Microlaryngoscopy is a procedure performed under general anaesthesia where the larynx (voice box) is inspected. Lesions on the voice box can be biopsied or excised (removed).

Sometimes, oesophagoscopy (inspection of the food pipe) or bronchoscopy (inspection of the airways) may also be performed, if indicated.

Before the Surgery

Reading Materials

Please read this page and the Royal Australasian College of Surgeons’ information sheet, “Direct Laryngoscopy, Microlaryngoscopy, Microlaryngeal surgery, Bronchoscopy and Oesophagoscopy” so that you understand the procedure, the benefits and risks associated with this procedure and the expected outcomes of surgery. The information sheet will be given to you when booking your operation.


Smoking places one at higher risk during anaesthesia and affects surgical wound healing. For the best surgical outcome, ceasing smoking at least 1 month prior to surgery is strongly recommended.


As you will be fasting before surgery, drink plenty of fluids and have a good meal before your fast begins.

After the Surgery

Recovery Room

Your listed contact will be called once you are fully awake in recovery.

Drip (intravenous cannula)

You will wake up with a drip in one of your hands. The needle of the drip has been removed and what is left is simply a plastic tube to deliver further fluids or medications through this route - you can still move and use that hand gently.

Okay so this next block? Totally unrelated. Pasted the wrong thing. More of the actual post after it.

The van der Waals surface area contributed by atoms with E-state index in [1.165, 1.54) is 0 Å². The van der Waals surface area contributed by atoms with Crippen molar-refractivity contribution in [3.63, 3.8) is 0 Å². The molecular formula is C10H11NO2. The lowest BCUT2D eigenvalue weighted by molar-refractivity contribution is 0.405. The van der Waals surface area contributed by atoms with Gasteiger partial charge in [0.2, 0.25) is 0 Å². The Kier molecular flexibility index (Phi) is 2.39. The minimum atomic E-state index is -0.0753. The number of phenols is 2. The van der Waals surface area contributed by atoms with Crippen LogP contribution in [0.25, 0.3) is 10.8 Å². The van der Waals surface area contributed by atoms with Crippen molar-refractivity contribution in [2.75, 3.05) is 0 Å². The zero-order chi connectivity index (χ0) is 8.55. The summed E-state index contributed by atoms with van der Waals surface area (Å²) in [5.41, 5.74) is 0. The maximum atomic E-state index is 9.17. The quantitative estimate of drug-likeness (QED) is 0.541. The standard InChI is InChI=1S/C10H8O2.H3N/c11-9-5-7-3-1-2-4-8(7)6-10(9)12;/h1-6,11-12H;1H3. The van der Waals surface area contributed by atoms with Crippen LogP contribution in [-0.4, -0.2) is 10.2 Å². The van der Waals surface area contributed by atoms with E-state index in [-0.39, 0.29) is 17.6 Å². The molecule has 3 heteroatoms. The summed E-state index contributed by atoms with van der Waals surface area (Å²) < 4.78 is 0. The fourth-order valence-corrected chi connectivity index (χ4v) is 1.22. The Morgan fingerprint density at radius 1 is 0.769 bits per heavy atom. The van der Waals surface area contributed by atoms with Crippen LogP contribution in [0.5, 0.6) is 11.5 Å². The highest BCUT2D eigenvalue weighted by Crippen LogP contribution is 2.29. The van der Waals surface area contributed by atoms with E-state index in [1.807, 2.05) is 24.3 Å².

It will be removed by nursing staff before you are discharged from the hospital.


Apart from avoiding foods and drinks that can cause reflux, there are no specific dietary restrictions following this surgery.

Pain Relief

You may experience some discomfort in your throat post-operatively. This is often due to the breathing tube you had in your throat rather than the surgical procedure itself.

Simple analgesia such as Panadol and Nurofen is usually all that is required.

Voice Rest and Vocal Hygiene

Please rest your voice for 2 weeks following surgery. You can still speak, but you should avoid shouting or whispering to reduce trauma to the vocal cords. Reducing the amount that you speak will assist your recovery.

Coughing and throat clearing should be avoided for at least 2 weeks. Increasing your fluid intake will be beneficial for the vocal cords.

If you are not already on anti-reflux medication, my anaesthetist will prescribe a short course for you. This will assist healing of the voice box.

Expected Recovery

Most patients are able to return home the same day. You may notice some voice hoarseness, which can last 2 to 3 weeks.

Follow Up

I will inform you when you need to see me following the procedure – please contact my rooms to schedule this appointment.

Related Information

Voice disorders